We do not like to think about our death but planning for the inevitable and having a well-considered estate plan can protect your assets and save your family and friends a great deal of time, hassle and heartache.
What is an estate plan? It is more than just a Will. Your Will is the basis for an estate plan, it takes into account things known as “estate assets” such as your personally held assets i.e. your house, bank accounts, investment portfolio’s but it does not necessarily consider “non-estate assets” such as family trusts, superannuation and private companies.
That being said where do you start? The following checklist should give you an idea if you need to review your estate plan or indeed create one;
Do you have a Will & is your Will current?
If you are over 18 years of age and have any assets you should have a will. A Will is not a set and forget document, things change as we move through life. We get married, children are born, assets are acquired and unfortunately sometimes divorce happens. All of these events have the potential to change what we want to happened to our estate after we pass.
If there is no Will in place when you die, the state will decide how your assets and funds are distributed. This can lead to legal challenges by potential inheritors who feel dissatisfied by the States’ decision and these challenges can lead to the estate being squandered by legal fees.
Your Will can direct who is to inherit your assets: bank account balances, property, investment portfolios, jewellery, vehicles and other possessions. Perhaps more importantly the Will can also direct who will become guardians of your children. The Will can also be used to advise loved ones about your wishes for your funeral, cremation or burial.
What about your non-estate assets?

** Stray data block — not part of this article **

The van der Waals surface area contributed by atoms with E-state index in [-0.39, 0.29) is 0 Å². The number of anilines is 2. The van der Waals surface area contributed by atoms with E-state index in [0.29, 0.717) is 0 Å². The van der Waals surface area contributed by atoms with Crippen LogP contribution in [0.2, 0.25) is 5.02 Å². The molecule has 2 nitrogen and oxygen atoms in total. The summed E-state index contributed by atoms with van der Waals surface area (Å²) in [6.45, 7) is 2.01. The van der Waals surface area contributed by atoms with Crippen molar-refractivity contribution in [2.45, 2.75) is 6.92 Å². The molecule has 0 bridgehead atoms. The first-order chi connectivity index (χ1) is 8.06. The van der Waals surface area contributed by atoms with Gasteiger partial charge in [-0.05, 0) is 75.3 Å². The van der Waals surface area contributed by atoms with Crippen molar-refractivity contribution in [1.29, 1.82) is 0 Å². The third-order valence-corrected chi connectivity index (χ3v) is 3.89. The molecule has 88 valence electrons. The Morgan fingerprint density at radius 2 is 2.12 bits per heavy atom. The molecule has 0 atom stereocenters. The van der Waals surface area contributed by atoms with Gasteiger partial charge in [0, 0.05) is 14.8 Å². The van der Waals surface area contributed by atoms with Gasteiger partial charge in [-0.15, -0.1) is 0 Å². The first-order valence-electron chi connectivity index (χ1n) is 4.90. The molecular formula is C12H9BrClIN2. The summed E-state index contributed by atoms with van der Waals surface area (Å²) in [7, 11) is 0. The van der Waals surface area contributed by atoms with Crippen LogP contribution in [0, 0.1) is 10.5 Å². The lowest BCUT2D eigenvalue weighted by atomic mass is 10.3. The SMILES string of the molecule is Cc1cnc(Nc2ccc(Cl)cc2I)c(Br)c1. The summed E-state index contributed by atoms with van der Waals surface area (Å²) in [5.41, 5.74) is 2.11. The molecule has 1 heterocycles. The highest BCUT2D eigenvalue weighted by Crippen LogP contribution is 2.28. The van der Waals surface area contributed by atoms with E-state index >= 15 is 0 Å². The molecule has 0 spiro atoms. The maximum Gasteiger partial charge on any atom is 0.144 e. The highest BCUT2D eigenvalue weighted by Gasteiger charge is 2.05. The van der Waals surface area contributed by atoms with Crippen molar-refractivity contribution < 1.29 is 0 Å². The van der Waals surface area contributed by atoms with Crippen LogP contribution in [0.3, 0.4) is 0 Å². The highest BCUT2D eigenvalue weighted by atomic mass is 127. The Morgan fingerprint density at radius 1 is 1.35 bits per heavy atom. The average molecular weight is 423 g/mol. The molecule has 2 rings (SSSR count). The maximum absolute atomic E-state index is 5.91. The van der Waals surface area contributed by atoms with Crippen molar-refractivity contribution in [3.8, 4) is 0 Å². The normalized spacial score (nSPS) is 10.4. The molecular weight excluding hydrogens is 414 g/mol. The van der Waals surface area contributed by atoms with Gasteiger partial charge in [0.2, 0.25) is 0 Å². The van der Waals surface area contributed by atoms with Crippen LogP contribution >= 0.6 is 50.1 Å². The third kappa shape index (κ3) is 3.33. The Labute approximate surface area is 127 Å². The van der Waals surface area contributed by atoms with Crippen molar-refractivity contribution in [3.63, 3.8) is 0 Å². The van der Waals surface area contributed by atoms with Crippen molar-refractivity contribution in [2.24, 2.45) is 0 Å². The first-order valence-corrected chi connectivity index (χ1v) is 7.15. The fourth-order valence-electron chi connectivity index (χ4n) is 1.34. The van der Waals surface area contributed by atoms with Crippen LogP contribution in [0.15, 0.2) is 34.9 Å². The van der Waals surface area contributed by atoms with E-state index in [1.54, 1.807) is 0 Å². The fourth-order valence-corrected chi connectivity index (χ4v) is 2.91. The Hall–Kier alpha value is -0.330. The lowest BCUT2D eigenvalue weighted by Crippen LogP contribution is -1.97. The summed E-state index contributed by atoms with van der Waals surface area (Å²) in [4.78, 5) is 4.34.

If you have insurance policies, do these policies have a beneficiary? Is the beneficiary nominated still the beneficiary you would like to receive the funds?
If you have a superannuation account do you have a nominated beneficiary? Is the nominated beneficiary a Binding Death Nomination or a Trustee Discretion Nomination? Is the beneficiary still the beneficiary you would like to receive your superannuation payout?
Do you have a private company? Are there arrangements in place that will allow the transfer of ownership to your beneficiaries upon your passing?
Do you have a Family Trust? Does the deed allow your beneficiaries to be beneficiaries of the trust upon your passing?
Are you in a business partnership? Do you have a buy-sell agreement? Is it sufficient to cover your share of the business?
How will taxes affect your estate?
Australia does not have an inheritance tax, however there are other taxes that may be payable. Capital gains tax is a major consideration as is the taxable portion of your superannuation fund. There are tax minimisation strategies that can be put in place to further protect the capital value of your estate when passing to your beneficiaries.
Do you have an Enduring Power of Attorney?
An Enduring Power of Attorney allows a nominated person to manage your affairs if you become incapacitated and cannot make decisions for yourself. An Enduring Power of Attorney differs from a standard Power of Attorney as it continues upon your death.
Do you have an Enduring Power of Guardianship?
An Enduring Power of Guardianship will allow your nominated person to make medical decisions on your behalf if you are unable to. Instances where this may be necessary is if you are comatose and loss of mental capacity.
Do you require an Advance Health Directive?
An Advance health directive is a formal way to give instructions about your future health care and only comes in to play if you lose the capacity to make decisions. An advance health directive can assist your Enduring Power of Guardianship to make decisions that you yourself would make if you were able.
Do you need to consider a Testamentary Trust?
A testamentary trust is a trust established under a valid Will, but it is not the same trust as the deceased estate. A testamentary trust functions in a similar way to a discretionary family trust, with certain provisions of the Will operating like a trust deed.
A well governed testamentary trust will ensure that tax outcomes are achieved and. More importantly, complex family or legal disputes can be prevented.
There are many times a testamentary trust can be useful, it can be especially useful when there are beneficiaries under the age of 18 years, where there is a dependant adult child due to disability. A trust can be used for the protection of assets where a beneficiary is a spendthrift or going through a divorce.
At MBC Wealth we recognise that an Estate Plan is more than just a Will and we recommend you speak to your financial adviser to ensure your Estate Plan is up to date and accurately reflects your wishes.